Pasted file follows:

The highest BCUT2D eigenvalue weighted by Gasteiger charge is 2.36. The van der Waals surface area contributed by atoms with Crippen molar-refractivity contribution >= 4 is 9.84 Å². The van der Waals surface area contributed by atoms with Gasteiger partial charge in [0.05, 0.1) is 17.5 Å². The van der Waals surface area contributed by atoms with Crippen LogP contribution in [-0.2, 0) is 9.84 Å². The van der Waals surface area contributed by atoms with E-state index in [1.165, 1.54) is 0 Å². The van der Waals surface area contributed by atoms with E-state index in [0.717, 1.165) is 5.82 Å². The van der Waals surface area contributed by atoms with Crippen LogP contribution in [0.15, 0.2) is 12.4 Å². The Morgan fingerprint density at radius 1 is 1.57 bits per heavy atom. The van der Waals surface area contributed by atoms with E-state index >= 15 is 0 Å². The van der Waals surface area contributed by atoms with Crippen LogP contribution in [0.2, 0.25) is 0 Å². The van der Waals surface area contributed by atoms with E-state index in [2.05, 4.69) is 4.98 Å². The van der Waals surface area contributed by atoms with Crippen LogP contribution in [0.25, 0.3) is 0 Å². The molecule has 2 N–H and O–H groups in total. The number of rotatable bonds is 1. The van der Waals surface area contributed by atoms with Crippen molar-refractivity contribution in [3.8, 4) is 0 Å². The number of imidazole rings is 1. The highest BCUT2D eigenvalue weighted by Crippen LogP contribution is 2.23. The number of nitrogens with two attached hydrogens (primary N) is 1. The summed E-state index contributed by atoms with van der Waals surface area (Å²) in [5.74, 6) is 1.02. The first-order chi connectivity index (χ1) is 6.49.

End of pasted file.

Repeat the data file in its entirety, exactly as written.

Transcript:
The highest BCUT2D eigenvalue weighted by Gasteiger charge is 2.36. The van der Waals surface area contributed by atoms with Crippen molar-refractivity contribution >= 4 is 9.84 Å². The van der Waals surface area contributed by atoms with Gasteiger partial charge in [0.05, 0.1) is 17.5 Å². The van der Waals surface area contributed by atoms with Crippen LogP contribution in [-0.2, 0) is 9.84 Å². The van der Waals surface area contributed by atoms with E-state index in [1.165, 1.54) is 0 Å². The van der Waals surface area contributed by atoms with E-state index in [0.717, 1.165) is 5.82 Å². The van der Waals surface area contributed by atoms with Crippen LogP contribution in [0.15, 0.2) is 12.4 Å². The Morgan fingerprint density at radius 1 is 1.57 bits per heavy atom. The van der Waals surface area contributed by atoms with E-state index >= 15 is 0 Å². The van der Waals surface area contributed by atoms with Crippen LogP contribution in [0.2, 0.25) is 0 Å². The van der Waals surface area contributed by atoms with E-state index in [2.05, 4.69) is 4.98 Å². The van der Waals surface area contributed by atoms with Crippen LogP contribution in [0.25, 0.3) is 0 Å². The molecule has 2 N–H and O–H groups in total. The number of rotatable bonds is 1. The van der Waals surface area contributed by atoms with Crippen molar-refractivity contribution in [3.8, 4) is 0 Å². The number of imidazole rings is 1. The highest BCUT2D eigenvalue weighted by Crippen LogP contribution is 2.23. The number of nitrogens with two attached hydrogens (primary N) is 1. The summed E-state index contributed by atoms with van der Waals surface area (Å²) in [5.74, 6) is 1.02. The first-order chi connectivity index (χ1) is 6.49.